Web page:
Polish president’s plane crash: Prosecutors release new transcripts confirming 3rd party in cockpit

ARCHIVE PHOTO: A serviceman stands guard while a crane lifts the wreckage at the site of the Tupolev Tu-154 aircraft crash, with wreaths left in memory of the victims, in Smolensk April 14, 2010.(Reuters / Sergei Karpukhin)
Pressured by the leak of a local radio station, the Polish Prosecutor’s Office has released black box transcripts from the presidential plane that crashed in Russia in 2010. It confirms that unauthorized people were in cockpit, instructing the pilots.

Thetranscript, along with two expert opinions, was published by the Polish Chief Military Prosecutor’s Office on Thursday.

The office said that the release was meant to dissipate speculation after a leaked and allegedly not-entirely-correct version was published earlier in the week by Polish radio station RMF.

In the released documents, which are believed to be based on a new expertise carried out some time after February 2014, transcripts of cockpit recorders are placed in a detailed timeline with occasional commentary. They also contain an ‘identity’ column, with possible speakers identified by letters, and there are several columns defining the quality of recording and the certainty with which the meaning could be understood, on a 1-4 scale.

READ MORE: Cockpit transcript confirms crashed Polish presidential plane’s pilots pressured to land in fog

No key is given for the identities, however, some speakers are specifically marked as “third party.” One such person denoted as DSP is seemingly instructing pilots, who are reluctant to land on a military airfield in Smolensk due to poor visibility.

Media reports, including that of RFM, have identified DSP as Polish Air Force commander General Andrzej Blasik. The expert opinions of those who prepared the two documents released by the prosecutors have partly focused on this issue.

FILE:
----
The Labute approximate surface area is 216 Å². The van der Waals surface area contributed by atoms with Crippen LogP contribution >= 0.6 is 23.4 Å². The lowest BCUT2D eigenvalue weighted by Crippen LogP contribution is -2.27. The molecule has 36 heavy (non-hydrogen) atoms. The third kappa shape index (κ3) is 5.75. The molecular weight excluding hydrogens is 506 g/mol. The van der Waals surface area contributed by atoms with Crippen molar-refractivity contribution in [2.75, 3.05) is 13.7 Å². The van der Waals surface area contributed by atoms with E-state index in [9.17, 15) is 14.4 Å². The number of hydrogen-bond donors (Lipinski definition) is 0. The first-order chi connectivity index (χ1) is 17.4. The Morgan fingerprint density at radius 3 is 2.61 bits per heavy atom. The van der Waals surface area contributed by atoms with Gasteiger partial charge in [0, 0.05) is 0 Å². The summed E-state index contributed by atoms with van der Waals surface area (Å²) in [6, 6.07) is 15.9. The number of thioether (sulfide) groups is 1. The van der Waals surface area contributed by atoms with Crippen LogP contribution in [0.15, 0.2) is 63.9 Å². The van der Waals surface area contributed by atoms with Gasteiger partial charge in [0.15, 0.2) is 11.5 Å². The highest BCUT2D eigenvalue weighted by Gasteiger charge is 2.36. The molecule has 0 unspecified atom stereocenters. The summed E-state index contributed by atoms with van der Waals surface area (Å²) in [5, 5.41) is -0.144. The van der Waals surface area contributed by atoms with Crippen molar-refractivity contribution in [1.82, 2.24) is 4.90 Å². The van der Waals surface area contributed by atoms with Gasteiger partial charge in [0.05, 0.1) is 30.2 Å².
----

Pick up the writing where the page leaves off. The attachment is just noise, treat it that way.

Prosecutor Andrzej Artymowicz’s assessment is bolder and directly attributes certain phrases said in the cockpit to Blasik – an unauthorized party on the flight deck.

Some of the statements point to Blasik putting pressure on the pilots seconds before the crash, encouraging them to proceed with the landing. These include: “You’ll fit safely” and “the fact is, we have to do it.”

Other comments seem to be giving directions the pilots, including: “do not move”, “under the wings” and “on my mark.”

The prosecutor’s version of the transcript also confirms the theory that Blasik remained in the cockpit up to the moment the plane hit the ground. The last phrase attributed to him is “100 meters,” referring to the distance from the ground, which was uttered 22 seconds before impact.

Artymowicz notes that the new transcript, which is part of a 107-page document, was prepared by a group of seven aviation experts, including an investigator, pilots and an aviation psychologist.

A second expert, Grazyna Demenko, concludes that the voice heard on the recording does not belong to the pilots, but refrains from directly identifying it.

The transcript reveals that the crew was indeed concerned about the weather conditions before the landing and talked about not proceeding with it. The crew was apparently warned by Smolensk air traffic control to be ready for another landing attempt at the height of 100 meters.

The Polish presidential plane crashed while trying to land on April 10, 2010. President Lech Kaczynski and his entourage were en route to a ceremony commemorating the 1940 Katyn Forest Massacre, in which thousands of Polish officers were executed by Joseph Stalin’s secret police.

The crash took the lives of all 96 people on board, including the Polish president and his wife, the head of the National Bank, top military commanders and other high-ranking officials.